When the critical values for limits based on a median range were added to the mix the strong similarity between critical values observed earlier for each value of *N* was no longer present. (This was due to the substantial differences in degrees of freedom when using median ranges.) So, when using a median range you cannot use figure 2 to characterize the predictability ratio, but will instead need to find an exact *p*-value using the stability ratio.

The *p*-value for either the predictability ratio or the stability ratio may be used as a one-number summary to characterize the predictability of a process during a baseline period. These ratios may be computed from capability and performance ratios, or they may be computed directly using the global standard deviation statistic and a within-subgroup measure of dispersion based on the average range, the median range, or the average standard deviation.

The predictability ratio, *PR*, may be used with the table in figure 2 to characterize the *p*-value as being larger or smaller than 0.01. When the *p*-value can be shown to be smaller than 0.01 the unpredictability of the process is beyond reasonable doubt.

The square of the predictability ratio is known as the stability ratio, *SR*. It can be used to obtain an exact *p*-value using an F-distribution. This requires finding the denominator degrees of freedom, but the values and formulas in figures 6, 7, 8, and 9 simplify this computation. Finding an exact *p*-value for the stability ratio provides a numerical summary that quantifies in a general way the likelihood that a particular process is being operated predictably.

While a very small *p*-value is a sure sign of an unpredictable process, a larger *p*-value is no guarantee of predictability. This is because no formula or algorithm can detect all types of unpredictable behavior. Every formula will have its blind spots, and aggregate summaries like the stability ratio are no exception.

When your stability ratio or predictability ratio has a small *p*-value you should know that the summary and descriptive statistics you have computed using your historical baseline data *will not characterize the future operation of the process*. When the *p*-value is small it means that the process average and the process standard deviation are changing over time, and thus the capability and performance indexes will also be changing. However, when your current *p-*value is small, you can expect that future *p*-values for your process are likely to remain small until you take action to operate the process predictably.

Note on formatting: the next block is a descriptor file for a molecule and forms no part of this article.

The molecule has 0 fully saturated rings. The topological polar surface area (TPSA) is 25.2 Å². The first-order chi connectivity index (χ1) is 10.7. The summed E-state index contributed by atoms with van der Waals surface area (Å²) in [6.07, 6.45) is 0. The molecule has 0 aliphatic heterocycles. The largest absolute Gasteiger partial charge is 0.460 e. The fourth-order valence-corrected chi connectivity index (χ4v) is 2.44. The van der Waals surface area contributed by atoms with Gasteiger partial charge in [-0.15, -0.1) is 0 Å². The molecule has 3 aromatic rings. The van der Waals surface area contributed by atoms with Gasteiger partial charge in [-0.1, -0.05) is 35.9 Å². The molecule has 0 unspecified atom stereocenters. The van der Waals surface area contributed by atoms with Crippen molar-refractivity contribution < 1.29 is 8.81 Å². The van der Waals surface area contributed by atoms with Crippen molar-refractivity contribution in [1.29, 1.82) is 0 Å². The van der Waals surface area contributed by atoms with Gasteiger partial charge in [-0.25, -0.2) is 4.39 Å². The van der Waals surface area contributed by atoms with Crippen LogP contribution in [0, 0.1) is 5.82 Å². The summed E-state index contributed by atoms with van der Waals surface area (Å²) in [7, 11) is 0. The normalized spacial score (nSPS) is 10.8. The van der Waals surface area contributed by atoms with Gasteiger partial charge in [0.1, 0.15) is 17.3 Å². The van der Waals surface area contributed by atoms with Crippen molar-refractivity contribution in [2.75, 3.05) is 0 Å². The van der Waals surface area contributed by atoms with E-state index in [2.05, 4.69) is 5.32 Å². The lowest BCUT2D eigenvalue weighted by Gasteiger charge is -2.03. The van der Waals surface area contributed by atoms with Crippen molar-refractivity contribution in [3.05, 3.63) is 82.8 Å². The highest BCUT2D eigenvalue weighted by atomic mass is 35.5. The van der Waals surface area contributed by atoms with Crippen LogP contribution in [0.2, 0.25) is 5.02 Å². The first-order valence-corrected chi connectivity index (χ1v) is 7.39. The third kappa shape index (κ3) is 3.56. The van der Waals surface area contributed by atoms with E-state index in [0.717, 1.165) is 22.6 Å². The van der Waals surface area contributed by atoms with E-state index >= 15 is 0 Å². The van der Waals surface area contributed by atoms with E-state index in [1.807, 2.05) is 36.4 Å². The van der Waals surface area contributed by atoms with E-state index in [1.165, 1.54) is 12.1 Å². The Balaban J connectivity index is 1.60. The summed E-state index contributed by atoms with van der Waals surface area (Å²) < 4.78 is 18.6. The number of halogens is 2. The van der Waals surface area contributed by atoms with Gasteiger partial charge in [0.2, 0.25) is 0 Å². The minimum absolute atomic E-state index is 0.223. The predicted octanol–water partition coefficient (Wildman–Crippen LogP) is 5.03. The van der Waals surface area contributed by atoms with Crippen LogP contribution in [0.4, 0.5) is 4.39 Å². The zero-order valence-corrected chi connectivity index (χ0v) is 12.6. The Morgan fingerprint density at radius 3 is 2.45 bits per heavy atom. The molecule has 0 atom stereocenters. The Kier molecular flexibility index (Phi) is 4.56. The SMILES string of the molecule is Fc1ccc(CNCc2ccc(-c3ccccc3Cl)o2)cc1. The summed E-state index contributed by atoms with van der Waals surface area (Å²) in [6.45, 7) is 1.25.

When process behavior charts are used as a sequential procedure to listen to the voice of the process in real time, reasonable baselines will generally contain somewhere between 20 and 150 data. However, many software packages dump all of the historical data into the baseline. This practice treats a process behavior chart as a one-time analysis procedure. When this happens you may have baselines consisting of thousands of data. This is why figure 2 contains such large values for *N*.

There are two drawbacks to using a process behavior chart as a one-time analysis. First, when your baseline contains more than a few hundred data you are virtually guaranteed to find a small *p*-value. Second, by the time you have found the signals you will usually have forgotten what happened to create the shifts and spikes seen on your chart, making it impossible for you to use the chart to learn how to improve your process.

However, now you have a *p*-value for the monthly report that quantifies the probability that your process was operated predictably. The next step is to figure out what to do about your unpredictable processes.

## Comments

## How to compute a p-value for your process behavior chart

Hi Dr. Wheeler,

We used this back in my days at Sylvania. It still calculates on my Excel charts. We called it the P.S.C. (Process Shift Coefficient). Isn't it virtually the same as Shewhart's original Test 2? I don't have my copy of "Economic Control of Quality of Manufactured Product" handy, but I remember crediting him with the concept. Of course, neither he nor we went so far as to calculate a P value if I remember correctly, but we did use f tests to determine significance of the value. As you point out, no single summary statistic is as valuable as looking at and understanding the chart, but it comes in handy when you need to quantify instability. Not everyone takes the time to understand the charts.

Doug A.